Wednesday, October 5, 2011
Section 280E of the Code disallows deductions incurred in the trade or business of trafficking in controlled substances that federal law or the law of any state in which the taxpayer conducts the business prohibits. For this purpose, the term “controlled substances” has the meaning provided in the Controlled Substances Act. Marijuana falls within the Controlled Substances Act.
The denial of deductions for rent, payroll, health insurance, and worker’s compensation insurance resulted in an additional $2.4 million tax liability for 2007 and 2008 (the IRS is examining Harborside's 2009 and 2010 returns). Harborside paid over $2 million to California and $1 million to Oakland in medical marijuana excise taxes last year. Congressman Pete Stark has introduced a bill to allow medical marijuana dispensaries to deduct its expenses like other businesses, but the bill's fate is uncertain. Harborside claims the IRS's position will drive it and other medical marijuana dispensaries out of business.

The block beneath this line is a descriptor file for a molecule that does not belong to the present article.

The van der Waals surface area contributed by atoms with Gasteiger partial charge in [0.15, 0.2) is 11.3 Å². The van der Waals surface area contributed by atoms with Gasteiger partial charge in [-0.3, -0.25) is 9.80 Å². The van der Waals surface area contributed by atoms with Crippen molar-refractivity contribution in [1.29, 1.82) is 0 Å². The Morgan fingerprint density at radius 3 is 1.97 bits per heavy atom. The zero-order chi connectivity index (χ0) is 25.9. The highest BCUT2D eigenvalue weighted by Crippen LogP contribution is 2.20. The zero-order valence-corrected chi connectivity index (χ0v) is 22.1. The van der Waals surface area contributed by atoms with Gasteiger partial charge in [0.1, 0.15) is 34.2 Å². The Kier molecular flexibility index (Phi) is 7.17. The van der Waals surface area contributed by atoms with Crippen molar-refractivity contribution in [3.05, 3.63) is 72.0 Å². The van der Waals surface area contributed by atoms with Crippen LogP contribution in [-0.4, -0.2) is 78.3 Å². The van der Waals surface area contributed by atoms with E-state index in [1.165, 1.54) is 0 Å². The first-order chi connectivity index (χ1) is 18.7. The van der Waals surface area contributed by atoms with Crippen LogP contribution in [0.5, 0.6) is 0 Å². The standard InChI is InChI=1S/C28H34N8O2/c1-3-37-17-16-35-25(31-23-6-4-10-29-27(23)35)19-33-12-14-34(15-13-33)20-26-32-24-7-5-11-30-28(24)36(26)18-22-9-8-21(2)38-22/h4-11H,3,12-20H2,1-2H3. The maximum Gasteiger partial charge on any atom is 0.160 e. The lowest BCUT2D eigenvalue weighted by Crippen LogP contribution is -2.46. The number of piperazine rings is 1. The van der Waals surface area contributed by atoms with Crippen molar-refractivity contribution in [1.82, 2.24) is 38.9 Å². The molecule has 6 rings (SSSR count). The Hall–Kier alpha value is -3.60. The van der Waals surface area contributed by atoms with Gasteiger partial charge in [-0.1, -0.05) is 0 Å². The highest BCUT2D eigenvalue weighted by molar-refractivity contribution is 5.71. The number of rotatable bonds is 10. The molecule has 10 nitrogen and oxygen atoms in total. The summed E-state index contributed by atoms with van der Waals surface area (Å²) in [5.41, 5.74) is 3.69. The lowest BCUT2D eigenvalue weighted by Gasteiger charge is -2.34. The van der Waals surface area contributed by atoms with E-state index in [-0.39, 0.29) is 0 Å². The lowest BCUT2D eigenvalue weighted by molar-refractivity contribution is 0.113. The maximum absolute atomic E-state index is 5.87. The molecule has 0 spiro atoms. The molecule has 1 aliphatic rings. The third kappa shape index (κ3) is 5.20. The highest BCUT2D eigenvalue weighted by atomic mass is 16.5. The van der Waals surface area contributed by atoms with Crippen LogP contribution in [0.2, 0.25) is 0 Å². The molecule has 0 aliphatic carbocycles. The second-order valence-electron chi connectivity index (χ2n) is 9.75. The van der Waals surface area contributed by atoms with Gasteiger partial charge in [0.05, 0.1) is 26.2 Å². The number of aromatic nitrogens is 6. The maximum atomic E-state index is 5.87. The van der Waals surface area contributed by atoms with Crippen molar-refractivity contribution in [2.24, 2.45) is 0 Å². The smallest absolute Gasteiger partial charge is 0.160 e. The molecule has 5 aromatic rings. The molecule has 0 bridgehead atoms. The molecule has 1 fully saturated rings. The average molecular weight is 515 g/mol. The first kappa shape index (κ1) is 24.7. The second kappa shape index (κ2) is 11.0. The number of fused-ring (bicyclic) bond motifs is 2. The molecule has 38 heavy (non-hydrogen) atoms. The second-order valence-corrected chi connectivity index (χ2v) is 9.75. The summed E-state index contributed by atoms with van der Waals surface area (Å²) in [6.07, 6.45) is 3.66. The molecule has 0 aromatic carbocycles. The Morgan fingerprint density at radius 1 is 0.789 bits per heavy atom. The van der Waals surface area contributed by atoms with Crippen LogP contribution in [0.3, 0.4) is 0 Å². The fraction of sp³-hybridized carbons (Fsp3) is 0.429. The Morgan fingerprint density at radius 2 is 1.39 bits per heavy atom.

- The Atlantic, How the Tax Code Could Destroy Medical Marijuana
- The Bay Citizen, IRS: Oakland's Largest Pot Dispensary Owes Millions
- MSNBC, IRS Ruling Strikes Fear in Medical Marijuana Industry
- San Francisco Chronicle, Oakland Pot Dispensary Gets $2.5 Million IRS Bill
- TaxProf Blog, IRS Tries to Bogart Medical Marijuana Club's Deductions